“The Perfect Cappuccino”

(a film review)

Indeed, it’s more than just a cup of coffee!

Though it’s a beverage, a commodity, and a consumer-good, there’s something about coffee that is fundamentally personal. It’s something you share, you meet for, and that has been bringing people together for hundreds of years.

Amy Ferraris captures so much of this in her documentary “The Perfect Cappuccino.” The title would presume a documentary about the pursuit of a certain cup of a certain coffee drink, but as is inevitable whenever someone takes a closer look at it, coffee is so much more. From so much shared about her own personal experiences, to a critical look at Starbucks and its influence on coffee around the world, from the Third-Wave coffee movement, to Brian Franklin and his Tulsa, Oklahoma shop, Doubleshot Coffee Company, Amy takes the time to tell the story she wants to tell, with some of the most interesting stuff coming from her interviews with baristas and coffee professionals in Italy.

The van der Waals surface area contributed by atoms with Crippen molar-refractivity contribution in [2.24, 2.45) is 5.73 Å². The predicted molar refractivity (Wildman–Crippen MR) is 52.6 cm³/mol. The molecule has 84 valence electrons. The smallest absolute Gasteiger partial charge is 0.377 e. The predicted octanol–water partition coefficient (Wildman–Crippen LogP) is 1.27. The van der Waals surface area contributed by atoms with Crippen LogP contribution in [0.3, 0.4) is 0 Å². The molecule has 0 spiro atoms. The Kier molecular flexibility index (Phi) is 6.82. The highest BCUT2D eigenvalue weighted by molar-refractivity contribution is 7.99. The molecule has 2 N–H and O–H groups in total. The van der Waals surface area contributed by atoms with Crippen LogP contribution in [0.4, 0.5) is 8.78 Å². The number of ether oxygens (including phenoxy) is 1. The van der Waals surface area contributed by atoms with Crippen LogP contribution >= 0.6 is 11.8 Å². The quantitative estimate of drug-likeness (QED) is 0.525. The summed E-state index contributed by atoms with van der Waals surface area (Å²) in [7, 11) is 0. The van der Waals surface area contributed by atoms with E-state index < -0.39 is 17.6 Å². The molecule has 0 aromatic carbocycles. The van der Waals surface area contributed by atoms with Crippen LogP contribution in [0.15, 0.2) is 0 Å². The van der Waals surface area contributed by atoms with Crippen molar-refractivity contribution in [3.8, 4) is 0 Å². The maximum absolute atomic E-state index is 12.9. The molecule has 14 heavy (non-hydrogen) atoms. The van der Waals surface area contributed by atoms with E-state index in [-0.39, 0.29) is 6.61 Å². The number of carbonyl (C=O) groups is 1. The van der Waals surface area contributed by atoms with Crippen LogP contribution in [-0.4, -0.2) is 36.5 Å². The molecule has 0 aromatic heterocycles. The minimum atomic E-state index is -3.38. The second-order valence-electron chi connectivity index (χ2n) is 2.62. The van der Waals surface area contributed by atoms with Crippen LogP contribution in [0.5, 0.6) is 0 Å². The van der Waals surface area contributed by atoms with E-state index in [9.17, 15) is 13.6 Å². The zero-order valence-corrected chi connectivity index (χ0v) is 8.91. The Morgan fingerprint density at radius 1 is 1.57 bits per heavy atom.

I met Amy back in 2006 when she was working on this film, and I’m ashamed that it’s taken me this long to get around to watching it. It’s through the miracle of technology, specifically the iTunes Store, that brought “The Perfect Cappuccino” into my home in a few simple clicks. Both Trish and I were really happy to have seen it, and we strongly recommend that you watch it as well. For anyone who works in, or is really interested in coffee, it’s absolutely required viewing.

One Response to “The Perfect Cappuccino”

  1. Gourmet coffee is expensive; it’s not always easy to find quality coffee at affordable prices

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